Cypriots are debating whether to allow an independence referendum and whether it should be held next year.
The Cypriot parliament on Tuesday decided to take the first step in its process to set up a referendum.
The parliament voted by a slim majority to hold the vote on Dec. 18, which would take place as early as next year if the government of Prime Minister Nicos Anastasiades fails to get the necessary support from the country’s 300-seat parliament and parliament.
The vote, though, is seen as a crucial step toward setting the stage for the referendum, which will be held on a Greek-dominated referendum agenda.
The vote is expected to be a huge boost to Anastasis’s bid to win re-election next year and a major step toward achieving a “Yes” vote.
Ahead of the vote, the parliament’s speaker, the Greek Cypriotic Orthodox Church’s Bishop Michael Azzopardi, told lawmakers that he will not allow the vote to take place if the Greek government doesn’t make good on its promises to make the referendum happen.
“The Cyriots want to make sure that the referendum happens on a genuine basis,” Bishop Azzopoloupi said.
The Greek Cyriot government says it has enough votes to hold a referendum, but has said it would not accept a result that is different from the vote it expects to win.
The Cyriotic Orthodox Bishop said that it would be wrong to expect the Greek side to fulfill its commitments to ensure that the vote is legitimate.
“If we do not accept this result, we have no choice but to have a referendum,” he said.
The bishop said that the Greek authorities should hold a separate referendum on the independence of Cyprus.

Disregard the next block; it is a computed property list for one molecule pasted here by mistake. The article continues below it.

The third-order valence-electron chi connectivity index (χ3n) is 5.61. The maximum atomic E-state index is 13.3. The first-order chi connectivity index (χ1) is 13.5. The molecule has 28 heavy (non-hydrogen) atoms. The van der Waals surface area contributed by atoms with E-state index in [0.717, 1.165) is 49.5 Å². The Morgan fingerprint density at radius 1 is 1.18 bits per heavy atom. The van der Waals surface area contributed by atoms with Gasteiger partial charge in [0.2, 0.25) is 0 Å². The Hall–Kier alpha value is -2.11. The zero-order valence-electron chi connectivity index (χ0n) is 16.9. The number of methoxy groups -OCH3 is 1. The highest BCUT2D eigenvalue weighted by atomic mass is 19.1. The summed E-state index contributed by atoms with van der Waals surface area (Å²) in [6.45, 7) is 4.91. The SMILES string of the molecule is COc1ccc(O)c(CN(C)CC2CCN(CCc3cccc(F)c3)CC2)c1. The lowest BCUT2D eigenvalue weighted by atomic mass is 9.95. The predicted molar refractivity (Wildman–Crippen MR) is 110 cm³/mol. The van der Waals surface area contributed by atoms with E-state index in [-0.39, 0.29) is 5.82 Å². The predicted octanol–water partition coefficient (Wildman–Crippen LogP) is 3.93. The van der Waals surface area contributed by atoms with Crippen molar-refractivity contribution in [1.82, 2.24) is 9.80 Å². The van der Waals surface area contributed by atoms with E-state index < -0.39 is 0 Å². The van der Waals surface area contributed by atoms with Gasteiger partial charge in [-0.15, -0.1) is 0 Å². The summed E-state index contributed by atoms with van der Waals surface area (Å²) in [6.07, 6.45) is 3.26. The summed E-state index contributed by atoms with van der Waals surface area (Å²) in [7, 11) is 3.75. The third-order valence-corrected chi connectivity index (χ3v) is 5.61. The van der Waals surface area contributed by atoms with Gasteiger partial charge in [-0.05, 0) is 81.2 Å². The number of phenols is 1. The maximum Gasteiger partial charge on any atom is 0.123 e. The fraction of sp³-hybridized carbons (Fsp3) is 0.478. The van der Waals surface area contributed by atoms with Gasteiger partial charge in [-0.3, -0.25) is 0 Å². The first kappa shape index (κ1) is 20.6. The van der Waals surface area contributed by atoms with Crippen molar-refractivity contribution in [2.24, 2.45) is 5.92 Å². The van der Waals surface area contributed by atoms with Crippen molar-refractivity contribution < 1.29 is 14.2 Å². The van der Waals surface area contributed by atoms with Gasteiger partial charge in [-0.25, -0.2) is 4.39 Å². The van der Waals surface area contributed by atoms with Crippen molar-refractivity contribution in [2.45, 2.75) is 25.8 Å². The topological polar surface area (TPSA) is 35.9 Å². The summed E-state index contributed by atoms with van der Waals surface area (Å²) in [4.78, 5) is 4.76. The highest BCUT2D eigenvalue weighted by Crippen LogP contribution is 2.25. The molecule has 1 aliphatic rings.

But Greek Prime Minister Alexis Tsipras has said he wants to hold an independent referendum on Cyprus and has promised to push ahead with it.
He also has called for an emergency referendum, if the Cyriotes government fails to make good.
But Cyprus is a member of the European Union and has been a member for more than a decade.
The European Union has urged the Cypriotes to hold their own referendum, arguing that if it fails to happen, it could lose its access to the single market and EU membership.
The referendum would be the first time the Greek parliament has voted on an independence issue.
It has also been the first to be held without an EU mandate.
The country is not a member country of the EU and its borders with Greece, Cyprus and Italy remain open to both.
The referendum would take into account the wishes of the people, and would not affect the ability of the Greek or Turkish CypriOTs to negotiate a future with the EU.
“We are all in this together, and we will not compromise,” the Cyrian Orthodox Bishop of Anastasias said.
“If we cannot reach an agreement with the Greek and Turkish Cyrios, we will hold another referendum.”
Anastasiad said that he would push ahead despite the opposition from Greece and the EU, and said that if the vote goes ahead he would not be deterred from trying to renegotiate the countrys relations with its main allies.
“We will keep trying until we have an agreement,” he told a news conference.
The first round of the Cyprus independence referendum is scheduled for March 20.
The next round is scheduled to take up March 31.
The Cyprus government said in a statement that the decision to hold that vote had been taken on the basis of the “credible information” that the EU is not interested in a referendum on its own.
“This is not an act of intimidation,” the statement said.
A Greek Cyrenaically Orthodox priest, Father George Karpatopoulou, told The Associated Press that the Cyrenasian church is “not against” holding a referendum but that it was “totally opposed” to holding a vote on its territory.
He said that holding a poll on Cyprus is contrary to Cypriota history.
“It is a very significant step forward for Cyrenia, which is a Catholic country,” Father Karpatsopoulous said.